The National Commission for Civic Education (NCCE) has advised the public to stop political colouration of its activities in relation to the December 17 referendum and District Level Elections (DLEs).
It said the incessant unsavoury personality attacks were often targeted to impugn the reputation of the Commission with unfounded political allegations aimed at creating disaffection among the populace.
Consequently, it has reminded the public that members of the Commission were men of high repute and independent who could not be manipulated by any politician or political party to do their bidding.
Mr Paul Tetteh, the Assin-Fosu Municipal Director of the Commission, gave the advice at a public sensitisation programme held at Assin-Fosu to educate and create awareness on the upcoming DLEs and the referendum.
Giving accounts of his personal ordeal, he revealed how some politicians in the two major political parties had maligned him with verbal assaults and doubted his professionalism, neutrality and integrity as a civic educator.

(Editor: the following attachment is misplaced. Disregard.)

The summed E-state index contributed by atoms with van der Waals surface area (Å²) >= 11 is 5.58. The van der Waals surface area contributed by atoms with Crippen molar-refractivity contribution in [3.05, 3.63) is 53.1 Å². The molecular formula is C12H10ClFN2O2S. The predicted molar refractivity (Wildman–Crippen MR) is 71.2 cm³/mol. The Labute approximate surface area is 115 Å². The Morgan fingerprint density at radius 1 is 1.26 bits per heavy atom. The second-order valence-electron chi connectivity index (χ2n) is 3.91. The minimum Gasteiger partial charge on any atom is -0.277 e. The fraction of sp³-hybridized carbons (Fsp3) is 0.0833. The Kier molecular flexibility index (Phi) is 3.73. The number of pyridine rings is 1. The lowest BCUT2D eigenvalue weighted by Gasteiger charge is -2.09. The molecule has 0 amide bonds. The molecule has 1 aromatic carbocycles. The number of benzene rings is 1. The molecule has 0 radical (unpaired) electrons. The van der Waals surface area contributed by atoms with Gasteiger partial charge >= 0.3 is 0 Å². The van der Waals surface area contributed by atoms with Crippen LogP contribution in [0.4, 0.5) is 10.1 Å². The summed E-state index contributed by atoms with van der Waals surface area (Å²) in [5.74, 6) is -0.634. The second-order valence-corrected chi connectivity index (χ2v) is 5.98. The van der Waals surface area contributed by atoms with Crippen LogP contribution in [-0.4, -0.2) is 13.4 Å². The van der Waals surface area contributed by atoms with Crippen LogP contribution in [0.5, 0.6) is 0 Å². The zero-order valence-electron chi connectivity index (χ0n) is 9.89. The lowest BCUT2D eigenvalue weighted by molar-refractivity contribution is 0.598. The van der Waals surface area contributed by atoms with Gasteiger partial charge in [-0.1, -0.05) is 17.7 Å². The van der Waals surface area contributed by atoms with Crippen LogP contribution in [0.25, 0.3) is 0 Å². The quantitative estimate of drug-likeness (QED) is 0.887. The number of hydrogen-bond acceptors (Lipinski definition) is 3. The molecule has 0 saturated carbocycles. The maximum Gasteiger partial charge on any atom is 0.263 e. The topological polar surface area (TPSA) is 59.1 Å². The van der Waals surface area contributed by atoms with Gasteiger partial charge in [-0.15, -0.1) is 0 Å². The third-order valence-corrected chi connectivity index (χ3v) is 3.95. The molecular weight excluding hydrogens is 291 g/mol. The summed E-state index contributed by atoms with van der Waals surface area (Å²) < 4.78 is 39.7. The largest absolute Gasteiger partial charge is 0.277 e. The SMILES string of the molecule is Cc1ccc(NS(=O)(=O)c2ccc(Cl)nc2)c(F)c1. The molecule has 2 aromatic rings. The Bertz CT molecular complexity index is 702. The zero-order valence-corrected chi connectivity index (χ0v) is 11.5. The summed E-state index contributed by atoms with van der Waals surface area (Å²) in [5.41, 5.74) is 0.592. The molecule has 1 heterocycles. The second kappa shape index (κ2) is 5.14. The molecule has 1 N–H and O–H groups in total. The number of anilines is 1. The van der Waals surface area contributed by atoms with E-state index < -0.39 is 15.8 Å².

The Commission works to promote and sustain democracy and inculcates in the citizenry, the awareness of their rights and obligations, through civic education.
He underscored the important role assembly members played in the local government system, and said it was imperative to elect people who could analyse issues critically and make constructive debates.
“Community development require development-oriented people to represent their constituents, therefore you must elect knowledgeable, capable and competent persons as assembly members,” he said.
Many local communities are under-developed because their assembly members are not able to push for their pressing needs to be captured in the assemblies’ development plans.
Stating the essence of the referendum, Mr Tetteh explained that the event, scheduled for December 17, is to allow Ghanaians to vote for the amendment of the constitutional provision, which currently prevents political parties from participating in DLEs.
He reminded the people that the referendum was not an election of metropolitan, municipal and district chief executives but to introduce multi-party participation in the Local Government system in Ghana if given the nod.
Mr Tetteh said the provision, as entrenched in the constitution, can only be amended if 40 per cent of eligible voters showed up to vote and 75 per cent of the voters vote ‘YES’ in favour of the amendment.
A successful amendment of Article 55(3) will make room for political parties to sponsor candidates for District Assemblies and Lower Local Government units.